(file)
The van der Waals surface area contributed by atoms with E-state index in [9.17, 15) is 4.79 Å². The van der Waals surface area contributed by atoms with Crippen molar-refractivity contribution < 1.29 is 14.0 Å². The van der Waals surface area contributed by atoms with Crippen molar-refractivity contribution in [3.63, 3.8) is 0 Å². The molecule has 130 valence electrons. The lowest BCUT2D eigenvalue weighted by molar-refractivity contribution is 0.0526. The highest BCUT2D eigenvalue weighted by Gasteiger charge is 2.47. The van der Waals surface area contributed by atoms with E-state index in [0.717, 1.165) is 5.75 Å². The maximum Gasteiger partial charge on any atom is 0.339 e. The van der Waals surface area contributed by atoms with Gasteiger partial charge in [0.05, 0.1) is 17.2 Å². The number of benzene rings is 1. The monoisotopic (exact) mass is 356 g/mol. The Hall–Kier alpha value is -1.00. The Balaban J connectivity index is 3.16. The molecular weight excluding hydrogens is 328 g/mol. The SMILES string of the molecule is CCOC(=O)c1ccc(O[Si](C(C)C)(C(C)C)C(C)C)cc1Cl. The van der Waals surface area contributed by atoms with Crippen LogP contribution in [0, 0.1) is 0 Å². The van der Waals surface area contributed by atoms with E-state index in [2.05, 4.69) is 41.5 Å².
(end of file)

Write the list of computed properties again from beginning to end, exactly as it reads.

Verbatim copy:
The van der Waals surface area contributed by atoms with E-state index in [9.17, 15) is 4.79 Å². The van der Waals surface area contributed by atoms with Crippen molar-refractivity contribution < 1.29 is 14.0 Å². The van der Waals surface area contributed by atoms with Crippen molar-refractivity contribution in [3.63, 3.8) is 0 Å². The molecule has 130 valence electrons. The lowest BCUT2D eigenvalue weighted by molar-refractivity contribution is 0.0526. The highest BCUT2D eigenvalue weighted by Gasteiger charge is 2.47. The van der Waals surface area contributed by atoms with E-state index in [0.717, 1.165) is 5.75 Å². The maximum Gasteiger partial charge on any atom is 0.339 e. The van der Waals surface area contributed by atoms with Gasteiger partial charge in [0.05, 0.1) is 17.2 Å². The number of benzene rings is 1. The monoisotopic (exact) mass is 356 g/mol. The Hall–Kier alpha value is -1.00. The Balaban J connectivity index is 3.16. The molecular weight excluding hydrogens is 328 g/mol. The SMILES string of the molecule is CCOC(=O)c1ccc(O[Si](C(C)C)(C(C)C)C(C)C)cc1Cl. The van der Waals surface area contributed by atoms with Crippen LogP contribution in [0, 0.1) is 0 Å². The van der Waals surface area contributed by atoms with E-state index in [2.05, 4.69) is 41.5 Å².